1/4" plywood can also be cut with a utility knife and a straight edges. A dozen passes with a sharp blade will usually be sufficient. This is what I did.

If you're going to use a saw, know that it will splinter and tear out, use painters tape to minimize this.

The one side that you cut the slot off of should let you slide this lid into place.

Glue a piece of scrap onto it so you have something to open/close it with.

Step 9: Attach the Latch

Attach the window sash lock so that the curved locking part sticks up over the edge when in the locked position but not when "open".

This is why I said that you only need half of a window sash lock. I was able to find a half of a window sash lock at my local Habitat for Humanity ReStore for 50¢.

(If you don't have a ReStore near you, then I'm sad for you. You have my condolences.)

Step 10: Accessory Blocks

As this is an impact driver, I can probably assume that 90+% of the time I'm going to have a Phillips, flat or magnetic bit holder in it. So it makes sense to keep them in the box.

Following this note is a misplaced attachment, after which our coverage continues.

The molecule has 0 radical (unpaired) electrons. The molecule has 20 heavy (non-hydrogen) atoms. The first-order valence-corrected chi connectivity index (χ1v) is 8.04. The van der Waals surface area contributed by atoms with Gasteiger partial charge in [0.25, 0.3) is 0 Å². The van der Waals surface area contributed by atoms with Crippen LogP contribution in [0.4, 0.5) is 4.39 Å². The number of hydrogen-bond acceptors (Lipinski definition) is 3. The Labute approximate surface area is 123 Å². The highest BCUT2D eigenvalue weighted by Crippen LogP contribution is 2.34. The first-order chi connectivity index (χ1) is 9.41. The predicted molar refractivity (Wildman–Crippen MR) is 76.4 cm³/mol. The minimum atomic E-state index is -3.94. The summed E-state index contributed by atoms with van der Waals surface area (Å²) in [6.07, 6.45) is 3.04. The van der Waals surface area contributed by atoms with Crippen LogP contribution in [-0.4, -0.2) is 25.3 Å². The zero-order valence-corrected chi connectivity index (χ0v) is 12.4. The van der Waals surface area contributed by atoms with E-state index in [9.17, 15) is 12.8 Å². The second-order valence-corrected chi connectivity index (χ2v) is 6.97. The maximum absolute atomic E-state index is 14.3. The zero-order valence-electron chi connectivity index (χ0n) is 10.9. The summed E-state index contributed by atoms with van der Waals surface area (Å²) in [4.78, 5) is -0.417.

Cut two pieces of scrap to fit in the corners. In the larger one I drilled two holes with a 19/64ths bit. The other one was with a larger bit. It was bigger than 3/8ths but smaller than 1/2. (the making was worn off and I didn't feel like getting my calipers)

The blocks were just glued into the corner. The clamps may have been overkill, but that's what I did.

Step 11: Put It on a Shelf.

I painted it green. It's a lot easier to ask someone to go get the green box than to try to explain which black box you're referring to.

I was a little worried about getting paint into the slot for the lid or the accessory holders. It didn't end up being a problem.

The light color also let the black marker show up better.
<p>I like how dowels are used in this build. Awesome!!! </p>
<p>Using the router and a 3/16&quot; or 1/8&quot; roundover bit, a nice dome can be put on the dowel ends too, but still, nice idea here. ☺</p>
<p>What a great idea! </p>